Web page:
What is it? (1)
Adhesive capsulitis, also known as frozen shoulder, is a disorder of unknown cause, in which the connective tissue, the capsule, surrounding the shoulder joint becomes inflamed and stiff. This inflammation and stiffness causes severe pain and movement restriction.
Symptoms (1, 2):
Frozen shoulder usually progress through 3 phases and symptoms may last anywhere from a few months to a couple years. The first phase is the “freezing phase,” which is characterized by progressive pain from inflammation of the capsule, and the development of limited range of motion. Pain is usually felt in the front and side of the shoulder, and initially, is often worse at nighttime and when the shoulder is taken close to its end ranges of motion.(2) The pain usually progresses to constant pain at rest, may be felt further down the arm and becomes aggravated by things such as movement, weather changes, cold, vibration and stress through out the next stage.(1) In the middle phase, called the “frozen phase,” the shoulder has very limited range of motion and has a very rigid feel. Lastly, is the “thawing phase,” in which slow improvements in range of motion and pain can occur.
The movements that are most restricted are external rotation and abduction, which are movements that are used in activities such as combing ones hair and reaching for the seatbelt in a car. As well, extension of the shoulder and internal rotation can be restricted. These movements are used in activities such as reaching into your back pocket or putting your belt through the back loop on your pants.
Who is most at risk (2)?
- Those who are female
- Those who are over the age of 40
- Those who have diabetes
- Those who have thyroid disease
- Those who have hypertriglyceridemia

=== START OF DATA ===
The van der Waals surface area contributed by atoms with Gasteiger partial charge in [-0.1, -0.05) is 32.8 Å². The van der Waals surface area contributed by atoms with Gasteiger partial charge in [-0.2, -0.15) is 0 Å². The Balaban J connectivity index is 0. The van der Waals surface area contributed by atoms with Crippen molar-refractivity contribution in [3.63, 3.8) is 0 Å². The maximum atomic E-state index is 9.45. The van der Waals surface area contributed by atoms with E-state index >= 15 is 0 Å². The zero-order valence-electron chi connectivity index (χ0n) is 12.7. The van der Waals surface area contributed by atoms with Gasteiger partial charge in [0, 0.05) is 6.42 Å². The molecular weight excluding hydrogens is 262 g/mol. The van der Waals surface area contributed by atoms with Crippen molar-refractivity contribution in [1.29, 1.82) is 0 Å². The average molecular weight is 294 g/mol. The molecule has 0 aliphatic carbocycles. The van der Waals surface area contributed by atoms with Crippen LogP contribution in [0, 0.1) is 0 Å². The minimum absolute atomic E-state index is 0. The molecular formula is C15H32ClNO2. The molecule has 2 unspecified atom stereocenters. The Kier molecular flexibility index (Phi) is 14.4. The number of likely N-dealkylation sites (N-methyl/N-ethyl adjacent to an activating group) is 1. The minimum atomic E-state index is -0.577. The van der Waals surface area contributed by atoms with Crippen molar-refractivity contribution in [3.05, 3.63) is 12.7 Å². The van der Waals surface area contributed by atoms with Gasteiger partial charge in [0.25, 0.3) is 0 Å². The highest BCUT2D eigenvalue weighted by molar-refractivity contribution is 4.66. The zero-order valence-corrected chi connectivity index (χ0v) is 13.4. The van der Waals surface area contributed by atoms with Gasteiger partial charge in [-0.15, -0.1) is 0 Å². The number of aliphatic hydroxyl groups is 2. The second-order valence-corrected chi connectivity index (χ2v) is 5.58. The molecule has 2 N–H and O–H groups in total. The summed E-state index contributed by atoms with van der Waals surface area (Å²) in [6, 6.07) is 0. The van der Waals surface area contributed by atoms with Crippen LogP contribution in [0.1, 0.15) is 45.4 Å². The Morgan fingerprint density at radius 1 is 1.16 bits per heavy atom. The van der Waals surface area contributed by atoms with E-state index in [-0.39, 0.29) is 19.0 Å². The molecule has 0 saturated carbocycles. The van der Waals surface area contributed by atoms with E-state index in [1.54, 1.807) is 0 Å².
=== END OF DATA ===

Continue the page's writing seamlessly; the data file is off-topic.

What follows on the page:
- Those who have had trauma to the shoulder
- Those who have prolonged shoulder immobilization
What happens if you don’t treat it?
You put yourself at risk of developing chronic shoulder pain and severely limited range of motion, which could interfere with your activities of daily living. You also run the risk of prolonging the progression through the 3 phases and increasing the amount of time you are in pain.
What can you do about it?
See a STRIDE physical therapist! We’ll do a comprehensive assessment to come to the proper diagnosis and rule out any other issue. Treatment will likely include pain management strategies, gradually restoring proper movements of the joint, gradually restoring range of motion, and progressing to strengthening the muscles of the shoulder complex.(3)
Think you might have a frozen shoulder? Call us at 306.778.7770 or book online (click the green “Book Online” button on our website’s main page) to get started on your recovery today!
1. Roy, A. (2014) Adhesive capsulitis in physical medicine and rehabilitation. Retrieved: April 25, 2016 from: http://emedicine.medscape.com/article/326828-overview
2. Malik S, Pirotte A (2014). Shoulder. In Sherman S.C. (Eds), Simon’s Emergency Orthopedics, 7e. Retrieved April 25, 2016 from http://accessphysiotherapy.mhmedical.com.cyber.usask.ca/content.aspx?bookid=1132&Sectionid=64416458.
3. Myers J.B., Rucinski T, Prentice W.E., Schneider R (2013). Rehabilitation of Shoulder Injuries. In Hoogenboom B.J., Voight M.L., Prentice W.E. (Eds), Musculoskeletal Interventions: Techniques for Therapeutic Exercise, Third Edition. Retrieved April 25, 2016 from http://accessphysiotherapy.mhmedical.com.cyber.usask.ca/content.aspx?bookid=960&Sectionid=53549689.